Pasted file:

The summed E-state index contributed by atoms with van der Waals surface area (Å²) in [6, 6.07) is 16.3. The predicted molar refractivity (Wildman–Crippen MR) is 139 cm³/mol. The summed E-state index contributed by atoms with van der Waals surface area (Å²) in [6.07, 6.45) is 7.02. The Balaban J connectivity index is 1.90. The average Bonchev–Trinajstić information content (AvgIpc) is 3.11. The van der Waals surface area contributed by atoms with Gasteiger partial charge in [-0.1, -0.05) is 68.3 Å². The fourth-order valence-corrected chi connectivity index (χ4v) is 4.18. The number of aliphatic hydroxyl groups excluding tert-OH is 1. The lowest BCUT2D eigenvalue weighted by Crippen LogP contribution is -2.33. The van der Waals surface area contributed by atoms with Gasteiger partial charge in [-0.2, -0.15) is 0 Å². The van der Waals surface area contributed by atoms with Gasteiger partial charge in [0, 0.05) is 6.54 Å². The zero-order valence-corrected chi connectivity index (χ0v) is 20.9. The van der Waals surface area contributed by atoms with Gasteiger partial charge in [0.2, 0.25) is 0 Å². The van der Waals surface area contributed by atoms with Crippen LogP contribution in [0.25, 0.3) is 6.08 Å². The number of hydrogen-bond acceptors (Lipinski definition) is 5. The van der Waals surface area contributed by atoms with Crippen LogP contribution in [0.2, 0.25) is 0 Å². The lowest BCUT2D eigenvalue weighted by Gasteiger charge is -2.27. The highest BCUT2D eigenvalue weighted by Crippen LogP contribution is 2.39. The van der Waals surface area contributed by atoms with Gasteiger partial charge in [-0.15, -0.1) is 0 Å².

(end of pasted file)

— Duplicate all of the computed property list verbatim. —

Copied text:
The summed E-state index contributed by atoms with van der Waals surface area (Å²) in [6, 6.07) is 16.3. The predicted molar refractivity (Wildman–Crippen MR) is 139 cm³/mol. The summed E-state index contributed by atoms with van der Waals surface area (Å²) in [6.07, 6.45) is 7.02. The Balaban J connectivity index is 1.90. The average Bonchev–Trinajstić information content (AvgIpc) is 3.11. The van der Waals surface area contributed by atoms with Gasteiger partial charge in [-0.1, -0.05) is 68.3 Å². The fourth-order valence-corrected chi connectivity index (χ4v) is 4.18. The number of aliphatic hydroxyl groups excluding tert-OH is 1. The lowest BCUT2D eigenvalue weighted by Crippen LogP contribution is -2.33. The van der Waals surface area contributed by atoms with Gasteiger partial charge in [-0.2, -0.15) is 0 Å². The van der Waals surface area contributed by atoms with Gasteiger partial charge in [0, 0.05) is 6.54 Å². The zero-order valence-corrected chi connectivity index (χ0v) is 20.9. The van der Waals surface area contributed by atoms with Gasteiger partial charge in [0.2, 0.25) is 0 Å². The van der Waals surface area contributed by atoms with Crippen LogP contribution in [0.25, 0.3) is 6.08 Å². The number of hydrogen-bond acceptors (Lipinski definition) is 5. The van der Waals surface area contributed by atoms with Crippen LogP contribution in [0.2, 0.25) is 0 Å². The lowest BCUT2D eigenvalue weighted by Gasteiger charge is -2.27. The highest BCUT2D eigenvalue weighted by Crippen LogP contribution is 2.39. The van der Waals surface area contributed by atoms with Gasteiger partial charge in [-0.15, -0.1) is 0 Å².